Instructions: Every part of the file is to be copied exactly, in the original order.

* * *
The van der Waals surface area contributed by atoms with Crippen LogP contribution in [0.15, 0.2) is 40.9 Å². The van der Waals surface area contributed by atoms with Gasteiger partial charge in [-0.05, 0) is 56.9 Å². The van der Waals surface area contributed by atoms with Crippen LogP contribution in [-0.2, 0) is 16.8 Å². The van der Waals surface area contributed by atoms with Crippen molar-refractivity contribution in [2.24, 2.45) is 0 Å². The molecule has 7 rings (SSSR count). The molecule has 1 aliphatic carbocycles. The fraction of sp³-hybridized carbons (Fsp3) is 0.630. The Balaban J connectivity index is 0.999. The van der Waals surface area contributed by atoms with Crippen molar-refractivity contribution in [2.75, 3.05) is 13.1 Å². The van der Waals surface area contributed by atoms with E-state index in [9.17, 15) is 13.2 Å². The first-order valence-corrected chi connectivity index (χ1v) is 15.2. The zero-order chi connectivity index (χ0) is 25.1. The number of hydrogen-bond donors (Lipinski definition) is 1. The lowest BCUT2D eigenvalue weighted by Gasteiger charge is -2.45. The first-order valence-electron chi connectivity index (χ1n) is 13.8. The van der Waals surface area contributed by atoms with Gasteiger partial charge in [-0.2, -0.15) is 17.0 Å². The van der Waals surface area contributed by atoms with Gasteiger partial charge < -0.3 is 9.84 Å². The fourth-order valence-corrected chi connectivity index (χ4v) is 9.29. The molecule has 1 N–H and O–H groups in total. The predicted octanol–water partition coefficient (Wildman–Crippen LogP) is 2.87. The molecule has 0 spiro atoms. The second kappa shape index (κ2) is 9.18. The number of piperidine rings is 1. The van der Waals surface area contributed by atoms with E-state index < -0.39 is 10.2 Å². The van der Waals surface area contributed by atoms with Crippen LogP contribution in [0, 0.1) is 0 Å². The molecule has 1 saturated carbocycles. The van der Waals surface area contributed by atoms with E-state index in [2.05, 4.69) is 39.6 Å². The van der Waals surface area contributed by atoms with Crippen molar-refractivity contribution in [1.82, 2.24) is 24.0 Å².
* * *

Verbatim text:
The van der Waals surface area contributed by atoms with Crippen LogP contribution in [0.15, 0.2) is 40.9 Å². The van der Waals surface area contributed by atoms with Gasteiger partial charge in [-0.05, 0) is 56.9 Å². The van der Waals surface area contributed by atoms with Crippen LogP contribution in [-0.2, 0) is 16.8 Å². The van der Waals surface area contributed by atoms with Crippen molar-refractivity contribution in [2.24, 2.45) is 0 Å². The molecule has 7 rings (SSSR count). The molecule has 1 aliphatic carbocycles. The fraction of sp³-hybridized carbons (Fsp3) is 0.630. The Balaban J connectivity index is 0.999. The van der Waals surface area contributed by atoms with Crippen molar-refractivity contribution in [2.75, 3.05) is 13.1 Å². The van der Waals surface area contributed by atoms with E-state index in [9.17, 15) is 13.2 Å². The first-order valence-corrected chi connectivity index (χ1v) is 15.2. The zero-order chi connectivity index (χ0) is 25.1. The number of hydrogen-bond donors (Lipinski definition) is 1. The lowest BCUT2D eigenvalue weighted by Gasteiger charge is -2.45. The first-order valence-electron chi connectivity index (χ1n) is 13.8. The van der Waals surface area contributed by atoms with Gasteiger partial charge in [-0.2, -0.15) is 17.0 Å². The van der Waals surface area contributed by atoms with Gasteiger partial charge < -0.3 is 9.84 Å². The fourth-order valence-corrected chi connectivity index (χ4v) is 9.29. The molecule has 1 N–H and O–H groups in total. The predicted octanol–water partition coefficient (Wildman–Crippen LogP) is 2.87. The molecule has 0 spiro atoms. The second kappa shape index (κ2) is 9.18. The number of piperidine rings is 1. The van der Waals surface area contributed by atoms with E-state index < -0.39 is 10.2 Å². The van der Waals surface area contributed by atoms with Crippen LogP contribution in [0, 0.1) is 0 Å². The molecule has 1 saturated carbocycles. The van der Waals surface area contributed by atoms with E-state index in [2.05, 4.69) is 39.6 Å². The van der Waals surface area contributed by atoms with Crippen molar-refractivity contribution in [1.82, 2.24) is 24.0 Å².